2013 Gardens back to the future


Inspiration for our gardens comes from many places – garden designers or books, a TV programme, a neighbour or an idea we  might see at RHS Chelsea.

Award-winning Chelsea stalwart Roger Platts, who is designing the M&G show garden at the RHS 2013 Show, Windows Through Time, is aiming to capture the design trends and themes of RHS Chelsea Flower Shows past and present, showing how British garden design has evolved while reflecting many recurring themes that have stood the test of time.

“I believe that the three major reasons driving the development in garden design are ever-changing architecture, climate change and lifestyle changes,” says Platts.

“Extremes of weather have tended to kill off some new trends in planting in recent years. It is not long since we were being encouraged to plant drought-tolerant varieties, only to find them frosted or rotted in cold, wet winters.

“It only takes a couple of years of extreme weather in close succession to remove gardeners’ confidence in certain plants.”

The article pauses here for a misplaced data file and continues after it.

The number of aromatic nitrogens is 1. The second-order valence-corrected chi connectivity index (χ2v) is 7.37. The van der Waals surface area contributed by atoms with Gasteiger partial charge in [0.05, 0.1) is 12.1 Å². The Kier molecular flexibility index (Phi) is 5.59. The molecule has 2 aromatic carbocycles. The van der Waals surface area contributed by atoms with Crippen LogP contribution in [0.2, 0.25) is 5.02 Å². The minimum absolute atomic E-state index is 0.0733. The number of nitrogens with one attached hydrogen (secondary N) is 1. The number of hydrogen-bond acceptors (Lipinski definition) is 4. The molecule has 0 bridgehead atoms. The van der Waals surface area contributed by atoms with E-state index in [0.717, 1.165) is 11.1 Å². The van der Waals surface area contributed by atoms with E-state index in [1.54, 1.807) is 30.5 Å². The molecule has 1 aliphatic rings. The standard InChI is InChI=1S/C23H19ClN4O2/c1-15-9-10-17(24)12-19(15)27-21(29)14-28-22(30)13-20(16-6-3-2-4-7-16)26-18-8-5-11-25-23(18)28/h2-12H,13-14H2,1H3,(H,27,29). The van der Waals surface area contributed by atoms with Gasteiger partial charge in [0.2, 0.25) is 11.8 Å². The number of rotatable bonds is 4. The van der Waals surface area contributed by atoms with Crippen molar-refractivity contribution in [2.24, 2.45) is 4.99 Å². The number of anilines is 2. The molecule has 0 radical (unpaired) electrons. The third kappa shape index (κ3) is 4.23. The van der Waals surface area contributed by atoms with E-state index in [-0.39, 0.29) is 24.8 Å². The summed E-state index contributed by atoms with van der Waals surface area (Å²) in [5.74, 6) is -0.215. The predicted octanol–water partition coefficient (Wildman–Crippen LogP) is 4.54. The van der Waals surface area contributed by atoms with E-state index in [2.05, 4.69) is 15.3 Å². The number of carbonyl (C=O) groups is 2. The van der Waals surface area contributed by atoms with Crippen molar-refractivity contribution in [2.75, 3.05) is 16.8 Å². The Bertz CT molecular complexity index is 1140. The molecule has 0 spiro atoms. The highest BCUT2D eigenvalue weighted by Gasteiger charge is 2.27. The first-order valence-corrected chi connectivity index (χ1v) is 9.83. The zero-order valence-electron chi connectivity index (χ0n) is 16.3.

The weather is certainly one of  my biggest incentives to garden.

Gardening in the rain just  does not bring me any pleasure. Yet another very wet winter makes it hard to get my boots on, open the back door and connect again with my plants and trees. The ongoing bad weather means that I am resigned to looking through the kitchen window watching my lovely garden battered by the wind, rain and UK winter storms.

With just a tiny bit of sunshine  the green blood stirs in my veins again.

Plus the urge to get stuck into some messy digging returns.

Anyone suffer from this seasonal disorder?

Writing this blog about the effects of climate change on our gardens,  means I now understand how weather is THE vital key to the success of any garden.It challenges our efforts  to create a green nirvana but is also a unique catalyst that encourages the expansion of  innovative gardening  ideas.

The weather is always changing, all the time .

Gardeners are destined to become chameleons if we want to enjoy, preserve and prepare our beautiful gardens for an uncertain future.

http://www.expressandstar.com/lifestyle/gardening/2012/12/25/back-to-the-future/

This post was written by:

- who has written 863 posts on My Climate Change Garden.

I am not an experienced gardener - more of an enthusiastic amateur who learns by trial and error and is keen to "manage" the effects of the weather on my garden. Writing this blog is my passion and I hope that it will continue to grow, allowing global gardeners to communicate about the effects of climate change on our plants and the future of our gardens.

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